by Amy Shayne Levenberg Published April 2014
ABC. Always Be Courteous. In theory, easy to remember. In practice, easy to forget. Professional courtesy, as outlined in the Palm Beach County Bar Association’s Standards of Professional Courtesy, includes things like coordinating scheduling of depositions and hearings, granting reasonable requests for extensions of time, not using discovery to harass or cause undue delay, refraining from criticizing opposing counsel, and not misleading the court. The spirit of professional courtesy is, in a word: cooperation.
While it seems that many attorneys believe that unprofessional conduct will give them some sort of advantage, the truth is, courtesy and cooperation are far more likely to lead to favorable results for clients. In fact, Florida Supreme Court Justice R. Fred Lewis, chairman of the Florida Commission of Professionalism, was quoted in the February 2014 issue of Florida Trend magazine as saying: “[J]udges have to decide cases based on what the law is, what the Constitution is, not based upon the behavior of the lawyer. But I’m going to tell you what: I have seen many, many courtrooms where the obnoxious litigator, the nasty-mouth individual who wants to do anything and everything to win, certainly doesn’t receive any breaks and doesn’t receive the positive end of discretionary type things. It doesn’t help them.”
So how can the ABCs of professionalism help you, your client, and your case? Here are some basic examples:
- · Answer. We all know the routine: you send an email asking opposing counsel if he or she is available on the following dates for a hearing on your motion. No answer. You follow up with a voicemail. No answer. A week goes by, you email again. No answer. Another phone call or email. No answer. You decide to notice the hearing. Finally, an answer – opposing counsel is, of course, unavailable that day and asks that you reschedule the hearing to the latest possible date and time on the list you previously sent. Aside from the rare instances where a two week delay is truly necessary, any benefits to the unresponsive attorney’s client are likely to be minimal. Tactics like these belie professional courtesy, cause nothing but frustration, and waste your time and your client’s money. The better approach is to simply respond and find a mutually agreeable time through cooperation. It is always easier to be the attorney showing the judge your ten emails asking for hearing dates than to be the attorney who never responded. Likewise, before refusing to grant an extension to the other side, remember that you may one day find yourself on the opposite side of that predicament. Professional courtesy dictates agreeing to reasonable extensions when requested by opposing counsel.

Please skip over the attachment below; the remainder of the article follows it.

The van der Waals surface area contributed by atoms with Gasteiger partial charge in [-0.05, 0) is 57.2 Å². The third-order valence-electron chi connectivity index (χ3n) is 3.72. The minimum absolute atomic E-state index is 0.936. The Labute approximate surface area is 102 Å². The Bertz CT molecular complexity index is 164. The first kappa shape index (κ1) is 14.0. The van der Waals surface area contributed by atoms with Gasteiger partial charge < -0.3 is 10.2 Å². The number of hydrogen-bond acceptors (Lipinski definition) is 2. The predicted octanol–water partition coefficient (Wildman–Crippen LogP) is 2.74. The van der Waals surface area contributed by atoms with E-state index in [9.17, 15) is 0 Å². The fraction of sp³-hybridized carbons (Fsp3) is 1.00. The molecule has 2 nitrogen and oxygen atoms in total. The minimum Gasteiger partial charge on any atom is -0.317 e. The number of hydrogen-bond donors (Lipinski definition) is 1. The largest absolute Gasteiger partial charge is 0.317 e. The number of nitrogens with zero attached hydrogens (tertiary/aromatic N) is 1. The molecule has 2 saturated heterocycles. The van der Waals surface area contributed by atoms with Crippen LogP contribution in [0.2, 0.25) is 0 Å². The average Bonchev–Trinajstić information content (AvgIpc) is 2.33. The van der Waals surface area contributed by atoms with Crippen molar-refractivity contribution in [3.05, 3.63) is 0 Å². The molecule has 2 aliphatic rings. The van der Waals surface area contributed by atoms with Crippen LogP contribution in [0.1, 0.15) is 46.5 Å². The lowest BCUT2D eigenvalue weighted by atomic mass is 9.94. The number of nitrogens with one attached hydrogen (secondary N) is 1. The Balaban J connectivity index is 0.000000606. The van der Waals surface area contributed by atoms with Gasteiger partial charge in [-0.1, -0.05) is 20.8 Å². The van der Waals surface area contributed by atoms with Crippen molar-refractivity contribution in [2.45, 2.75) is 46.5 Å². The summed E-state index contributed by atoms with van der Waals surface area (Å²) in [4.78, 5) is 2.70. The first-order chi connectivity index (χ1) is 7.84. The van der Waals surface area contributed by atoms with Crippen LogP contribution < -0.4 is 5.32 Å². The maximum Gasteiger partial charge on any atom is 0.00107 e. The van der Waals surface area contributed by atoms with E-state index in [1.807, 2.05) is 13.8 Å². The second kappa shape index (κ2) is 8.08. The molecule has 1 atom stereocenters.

· Be the bigger person. If opposing counsel is being obstinate or rude, avoid retorting in kind. Do not criticize or belittle opposing counsel despite the frustrations they may be causing you. Criticizing opposing counsel to the court or to your client only makes one person look bad in the end. If an attorney is constantly belittling opposing counsel to his or her client, lamenting how “bad” opposing counsel is, what will that client think of his attorney who loses an argument to the “bad” attorney? Whatever the true circumstances may be, the client is inclined to think that his attorney must be “even worse.”
Be the bigger person when it comes to discovery disputes and opposing counsel may follow in kind. Cooperation in discovery undoubtedly benefits both sides and saves clients’ money. Courts are loathe to resolve never ending discovery disputes. Moreover, gamesmanship in discovery can sometimes lead to dire consequences. See, e.g., Jones v. Publix Super Mkts., Inc., 114 So. 3d 998 (Fla. 5th DCA 2012) (requiring trial court to impose sanctions and referring matter to Florida Bar where counsel withheld a single witness’s address under the pretense of not knowing it).
· Communicate wisely. Although emails are easy to send, they are impossible to retrieve. Once you hit send, there is no taking back the words you’ve used. Before you send an email to opposing counsel, consider whether you would want the judge on your case to read it. If the answer is no, do not send it. It is easy enough for opposing counsel to attach your email as an exhibit to a discovery motion, so choose your words carefully. A thoughtful, courteous email aimed at cooperation can be a tool that may help you get the decision you want. An email devoid of professional courtesy (that is threatening or insulting) is likely to get you and your client nothing but an angry judge. Or, as occurred in an extreme case, possibly even suspended from the practice of law. See Florida Bar v. Norkin, 2013 WL 5878901 (Fla. 2013) (finding that Norkin’s relentless unethical and unprofessional behavior toward opposing counsel violated Florida Bar Rule 4-8.4(d)).
When in doubt, just remember the ABC’s: always be courteous.